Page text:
9. They will have to rename the Great Depression to just Depression, because the next collapse will be The Greater Depression. People back then had big families, they didn't rely on the government, their needs were simple, they could take care of themselves and they had a strong sense of community and religion. Today, none of that is true, and it will be a catastrophe! People can't live without their daily Starbucks, they have to have WiFi or cell service, if they don't have followers or likes on social media they get depressed. It will be very humbling for many to be set back several decades of wealth and creature comfort. The current trend is unsustainable. People take things for granted.

  10. Not a bad video…except for the part about Andrew Jackson. He hated central banks for 1 main reason, they are PRIVATELY OWNED. Just like our "Federal" reserve bank today is. This guy has a pretty good grip on history, but he seems to have little knowledge on the pure EVIL that is privately owned central banking. When he talks about the things people talked about then are the same things we talk about now,like how to regulate banks, how to reign in the stock market etc., the lack of oversight is a direct correlation with privately owned central banking

  11. "After Laughter is about the people's face when they're done laughing."
    – Hayley Williams
    (lead singer of Paramore)

    The Great 'After Laughter' will be here soon if the economy of the US are rearely low again like the Great Depression, and there is no joy and laughter over the economy.

  12. Great teaching! Soon you will have the opportunity to make a comparing Analysis between the Great Depression and the 2nd Depression (that‘s how we will call it). We are all living in a world based on debt. Entirely. Even the most old people don’t know another world than a debt-driven World. We absolutely have no clue, what is laying ahead of us.

  13. I like this guy. I watch pretty much everything he posts on utube..but the bloke is pretty one sided..he is definitely a leftist..he is a big supporter of big government..he dose'nt really understand the importance of gold…he dose'nt really understand the fundentmental pricpals of war..however he is fun to watch and i certainly intend to keep watching all his content.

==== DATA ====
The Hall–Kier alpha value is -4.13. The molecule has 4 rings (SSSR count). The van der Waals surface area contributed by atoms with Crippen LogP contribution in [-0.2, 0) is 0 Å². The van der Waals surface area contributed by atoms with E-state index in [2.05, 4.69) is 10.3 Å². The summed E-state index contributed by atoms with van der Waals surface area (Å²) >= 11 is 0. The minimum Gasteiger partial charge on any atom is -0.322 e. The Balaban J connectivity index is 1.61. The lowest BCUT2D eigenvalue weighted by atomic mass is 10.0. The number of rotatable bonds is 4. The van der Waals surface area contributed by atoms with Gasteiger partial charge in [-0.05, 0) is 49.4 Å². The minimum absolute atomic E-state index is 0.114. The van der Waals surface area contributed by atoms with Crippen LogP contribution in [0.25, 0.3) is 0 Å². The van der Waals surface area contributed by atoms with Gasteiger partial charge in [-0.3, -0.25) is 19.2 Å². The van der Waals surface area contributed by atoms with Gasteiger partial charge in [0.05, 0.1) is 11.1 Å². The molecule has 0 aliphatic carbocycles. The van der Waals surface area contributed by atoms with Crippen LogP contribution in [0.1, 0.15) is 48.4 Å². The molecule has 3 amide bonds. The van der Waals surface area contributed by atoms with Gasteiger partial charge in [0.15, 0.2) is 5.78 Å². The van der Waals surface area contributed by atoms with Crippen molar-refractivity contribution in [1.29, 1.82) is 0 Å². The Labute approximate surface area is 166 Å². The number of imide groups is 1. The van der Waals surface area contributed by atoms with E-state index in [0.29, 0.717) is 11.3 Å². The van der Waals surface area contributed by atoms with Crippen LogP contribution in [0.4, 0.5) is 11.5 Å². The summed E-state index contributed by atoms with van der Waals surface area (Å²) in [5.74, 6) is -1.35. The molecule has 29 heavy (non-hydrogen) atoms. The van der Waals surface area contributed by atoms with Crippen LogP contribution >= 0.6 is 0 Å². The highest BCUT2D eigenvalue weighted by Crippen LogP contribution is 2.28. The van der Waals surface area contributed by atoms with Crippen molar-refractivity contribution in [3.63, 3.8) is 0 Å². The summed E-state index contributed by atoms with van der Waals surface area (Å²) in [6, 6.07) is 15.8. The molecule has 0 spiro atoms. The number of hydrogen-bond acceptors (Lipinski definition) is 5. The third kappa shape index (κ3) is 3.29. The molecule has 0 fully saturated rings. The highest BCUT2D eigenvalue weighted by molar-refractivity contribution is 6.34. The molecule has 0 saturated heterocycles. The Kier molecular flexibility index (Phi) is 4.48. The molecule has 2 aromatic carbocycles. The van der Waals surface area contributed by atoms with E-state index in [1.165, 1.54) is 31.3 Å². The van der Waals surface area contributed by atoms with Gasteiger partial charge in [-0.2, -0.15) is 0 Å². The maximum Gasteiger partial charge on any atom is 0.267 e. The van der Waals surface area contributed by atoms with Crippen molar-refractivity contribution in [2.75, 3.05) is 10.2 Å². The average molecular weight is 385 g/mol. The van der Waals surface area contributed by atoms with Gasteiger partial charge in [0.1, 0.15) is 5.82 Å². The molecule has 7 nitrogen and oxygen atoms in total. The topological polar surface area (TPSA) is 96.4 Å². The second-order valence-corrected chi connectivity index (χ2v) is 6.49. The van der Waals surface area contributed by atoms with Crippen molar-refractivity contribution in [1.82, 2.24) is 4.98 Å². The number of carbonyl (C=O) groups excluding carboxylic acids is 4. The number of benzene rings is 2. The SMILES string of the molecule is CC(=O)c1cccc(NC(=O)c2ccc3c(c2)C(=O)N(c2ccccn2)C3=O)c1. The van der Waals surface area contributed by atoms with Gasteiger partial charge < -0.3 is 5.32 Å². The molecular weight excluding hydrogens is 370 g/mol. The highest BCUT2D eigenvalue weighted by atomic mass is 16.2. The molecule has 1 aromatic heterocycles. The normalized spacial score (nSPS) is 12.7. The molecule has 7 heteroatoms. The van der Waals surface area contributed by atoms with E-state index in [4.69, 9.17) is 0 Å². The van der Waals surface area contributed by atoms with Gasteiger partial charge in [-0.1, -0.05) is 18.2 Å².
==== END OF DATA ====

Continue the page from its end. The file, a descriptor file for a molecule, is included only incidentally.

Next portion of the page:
14. Billie Eilish would have survived the Great Depression she has been depressed since she was a child lol (not laughing at the depression laughing at how she would have survived and how this would have been great for her)

  15. This was a great video.

    It was the first time we got to really out our economic blue print to the test. Did it fail? Sure. But look how much we learned about how to manage the economy. It's not an easy thing to do.

    This video listed a lot of issues that the other crash course econ videos ive watched talk about like tarriffs inflation deflation banking system just to name a few

  16. Andrew Jackson fought off central bankers and reduced national debt to 33 000 dollars. You sponsored scumbag

  17. People are searching tash cans for food and begging for relief today. We just call them junkies and hobos.

  18. There was much more going on. The early 20th century saw immense poverty combined with mass urbanization and social instability. In the decades before the market collapse and Great Depression, hundreds of thousands of Americans were involved in mass protests, riots, violent labor strikes, military-style race wars, assassinations, terrorist attacks, etc. It was a crappy era for most Americans who neither were farmers nor investors.

  19. The banks caused the depression by cutting off the money supply.
    Thank you. Someone did some home work. This is what they are doing now. They are private bankers not part of the government. Sum bags.